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The computational biology laboratory of the Sapienza University in Rome is a multidisciplinary Unit established in 2001 composed by physicists, computer scientists, engineers, chemists, pharmaceutical chemists, biotechnologists and biologists. The head of the group, Anna Tramontano, has been working in the area of computational biology and bioinformatics ( ante literam) since 1980 in the USA and Europe, in both academic and industrial setups.
Our group research activities are devoted to the computational analysis of biological data, to the development and improvement of methods for the analysis of genomes and proteomes and to the applications of methods to problems of biomedical interest. The group is involved in many world-wide initiatives aimed at analysing post-genomic biological data in order to improve our understanding of life at a molecular level.
Our recent research interests can be divided, with some overlap, into two main directions: development and/or improvements of computational biology methods and their application to the study of problems of biomedical interest.
Other relevant activities of the group concern the organization of the world-wide CASP (Critical Assessment of Techniques for Protein Structure Prediction) experiment and the participation to the Italian Epigenomics Flagship Project, where we are co-coordinating the Bioinformatics efforts.
The unit is interested in the analysis of the results derived by Next Generation Sequencing (NGS) experiments. In doing this we employ the commonly used strategies for the analysis of RNA-Seq (miRNA and mRNA) data as well analysis pipelines for ChIP-Seq. RNA-Seq analysis have the main aim of identifying genes differentially expressed in two or more samples. At the same time these analyses usually imply extending genome annotation, detecting splice variants and identification of new transcriptional units. We also pay attention to the molecular regulatory circuits involved in gene regulation. We developed an effective method to predict miRNA/target-genes.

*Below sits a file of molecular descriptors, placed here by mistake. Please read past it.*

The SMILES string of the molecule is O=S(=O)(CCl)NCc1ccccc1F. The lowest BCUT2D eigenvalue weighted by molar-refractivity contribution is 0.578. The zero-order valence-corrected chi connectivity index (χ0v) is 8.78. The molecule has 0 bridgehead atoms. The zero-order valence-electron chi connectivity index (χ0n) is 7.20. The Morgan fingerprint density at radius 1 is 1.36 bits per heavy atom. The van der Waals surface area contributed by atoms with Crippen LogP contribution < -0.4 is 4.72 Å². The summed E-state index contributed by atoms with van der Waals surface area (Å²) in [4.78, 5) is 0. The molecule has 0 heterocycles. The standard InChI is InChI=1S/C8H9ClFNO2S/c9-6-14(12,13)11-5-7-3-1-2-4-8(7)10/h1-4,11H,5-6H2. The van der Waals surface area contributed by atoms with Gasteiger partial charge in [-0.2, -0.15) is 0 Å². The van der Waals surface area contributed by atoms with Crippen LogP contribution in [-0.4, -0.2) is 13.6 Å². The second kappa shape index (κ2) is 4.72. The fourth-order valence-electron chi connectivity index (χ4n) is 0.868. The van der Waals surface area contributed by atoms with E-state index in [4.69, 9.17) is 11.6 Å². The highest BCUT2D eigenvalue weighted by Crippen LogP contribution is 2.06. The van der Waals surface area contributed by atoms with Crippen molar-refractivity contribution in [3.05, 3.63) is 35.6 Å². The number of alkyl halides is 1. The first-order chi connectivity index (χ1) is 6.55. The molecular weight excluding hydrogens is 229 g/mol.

The unit is involved in several projects, in collaboration with experimental groups.
Antibody structure and function.
A finite number of antibodies must bind a virtually infinite range of foreign molecules and this process makes the immune system a major area for studies on molecular recognition. Basing on their sequence variability, immunoglobulin polypeptide chains are divided in two functionally distinct regions: the “variable region”, that is responsible for the binding of different antigens, and the conserved “constant region”, that is known to participate in signaling events, such as the activation of the complement cascade.
Our lab has contributed to the definition of rules relating sequence and structures of antibodies, developed methods for the prediction of their structure and maintains a database with integrated tools (DIGIT) and is now studying conformational adjustments that might play an important role in antigen recognition and in immunoglobulin function in general. We also developed a method to design humanized antibodies.
In the last years is we have exploited the knowledge of the Plasmodium and Schistosoma genomes and proteomes as well as our expertise in modelling, docking, and drug design, to develop novel inhibitors of key enzymes in both parasite lifecycles. Both parasites are blood feeders, employ similar methods to evade the immune system and are targets of an overlapping set of therapeutics. This creates both a problem, related to drug resistance, and an opportunity. The knowledge of a drug target in one parasite can lead to the identification of the unknown counterpart in the other. Similarly, an existing drug against one parasite can be used as lead for developing an inhibitor of the analogous target in the other.